February is Heart Health Awareness Month

This is Close to My Heart

As COVID 19 continues to take up space in almost every conversation, other health issues are still present. Among women, heart disease is the leading cause of death. According to the Centers for Disease Control and Prevention (CDC), it kills about 1 in 5 women a year. My family has a history of heart disease. My grandmother and my mother have both lived with a form of Atrial Fibrillation, an irregular heart rate that can lead to blood clots, stroke, or other heart-related complications. I exercise daily and watch what I eat in the hope of preventing heart disease for myself.

A former colleague that I had lost touch with texted me the other day. We caught up, and we spoke for a long time. She let me know about her career move and how she had just had open-heart surgery. My heart sank. She’s close to my age and is a mother of two “twenty-something” daughters. She mentioned that she started to experience anxiety and panic attacks since the move to the new job. Although she was repeatedly told her anxiety was the cause, she sensed there was something else at play each time she visited the emergency room.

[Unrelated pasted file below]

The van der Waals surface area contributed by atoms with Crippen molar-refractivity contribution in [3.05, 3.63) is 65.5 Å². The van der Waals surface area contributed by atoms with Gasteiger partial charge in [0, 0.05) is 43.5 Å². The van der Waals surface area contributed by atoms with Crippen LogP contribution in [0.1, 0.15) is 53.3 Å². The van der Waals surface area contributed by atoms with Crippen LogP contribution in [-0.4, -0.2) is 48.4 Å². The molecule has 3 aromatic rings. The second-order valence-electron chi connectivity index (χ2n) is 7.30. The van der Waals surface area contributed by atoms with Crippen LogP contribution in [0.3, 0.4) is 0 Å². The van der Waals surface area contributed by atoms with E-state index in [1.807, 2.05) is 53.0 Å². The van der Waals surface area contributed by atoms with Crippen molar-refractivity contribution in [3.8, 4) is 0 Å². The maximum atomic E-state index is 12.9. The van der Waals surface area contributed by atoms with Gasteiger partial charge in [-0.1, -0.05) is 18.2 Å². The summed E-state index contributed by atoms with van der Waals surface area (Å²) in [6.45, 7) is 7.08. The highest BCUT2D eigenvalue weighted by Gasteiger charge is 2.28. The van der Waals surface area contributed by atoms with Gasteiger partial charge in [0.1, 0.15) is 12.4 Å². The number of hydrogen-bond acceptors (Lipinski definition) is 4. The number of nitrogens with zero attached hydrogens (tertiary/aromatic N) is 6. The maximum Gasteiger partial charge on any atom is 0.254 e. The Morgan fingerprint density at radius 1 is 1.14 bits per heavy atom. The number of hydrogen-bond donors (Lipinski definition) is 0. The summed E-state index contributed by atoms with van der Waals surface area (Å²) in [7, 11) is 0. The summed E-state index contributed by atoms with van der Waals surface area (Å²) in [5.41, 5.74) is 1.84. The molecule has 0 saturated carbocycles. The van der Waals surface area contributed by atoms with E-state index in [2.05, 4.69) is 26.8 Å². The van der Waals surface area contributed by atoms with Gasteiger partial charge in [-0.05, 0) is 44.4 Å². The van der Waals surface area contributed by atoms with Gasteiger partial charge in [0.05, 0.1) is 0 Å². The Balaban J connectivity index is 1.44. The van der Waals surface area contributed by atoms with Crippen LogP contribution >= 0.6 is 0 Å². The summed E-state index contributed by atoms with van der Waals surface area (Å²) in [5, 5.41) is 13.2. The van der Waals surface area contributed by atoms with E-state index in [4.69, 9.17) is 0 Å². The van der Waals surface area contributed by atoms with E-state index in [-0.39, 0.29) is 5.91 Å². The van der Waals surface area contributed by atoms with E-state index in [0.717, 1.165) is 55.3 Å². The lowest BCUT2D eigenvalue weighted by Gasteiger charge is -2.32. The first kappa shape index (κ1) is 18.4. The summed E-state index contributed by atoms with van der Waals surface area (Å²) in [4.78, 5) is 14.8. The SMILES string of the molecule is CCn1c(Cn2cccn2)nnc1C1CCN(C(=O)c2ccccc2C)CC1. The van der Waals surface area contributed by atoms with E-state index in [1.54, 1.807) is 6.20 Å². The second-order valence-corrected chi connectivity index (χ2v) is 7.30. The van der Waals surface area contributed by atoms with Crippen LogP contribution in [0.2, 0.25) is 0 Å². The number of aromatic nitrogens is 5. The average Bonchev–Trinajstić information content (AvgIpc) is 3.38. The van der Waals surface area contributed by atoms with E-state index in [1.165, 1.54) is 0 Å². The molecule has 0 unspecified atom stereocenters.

She was walking on the beach near St. Augustine and looked down to find a shell that resembled the heart organ. She took this as a sign from God that she needed to find a specialist who would listen.

She traveled to the well-known Mayo Clinic in Jacksonville. It was confirmed she had an Aortic Aneurysm – a bulge in the Aorta, that if it goes untreated, could rupture.  Although she was unaware of it, she was born with a Bicuspid Aortic Valve. Often, this heart defect goes unnoticed until it is too late.

Heart Disease is real and misdiagnosed in women every day. Listen to your instincts when you sense something is wrong, and follow your heart.

Written by Joy Sexton, Benefits Consultant, Sapoznik Insurance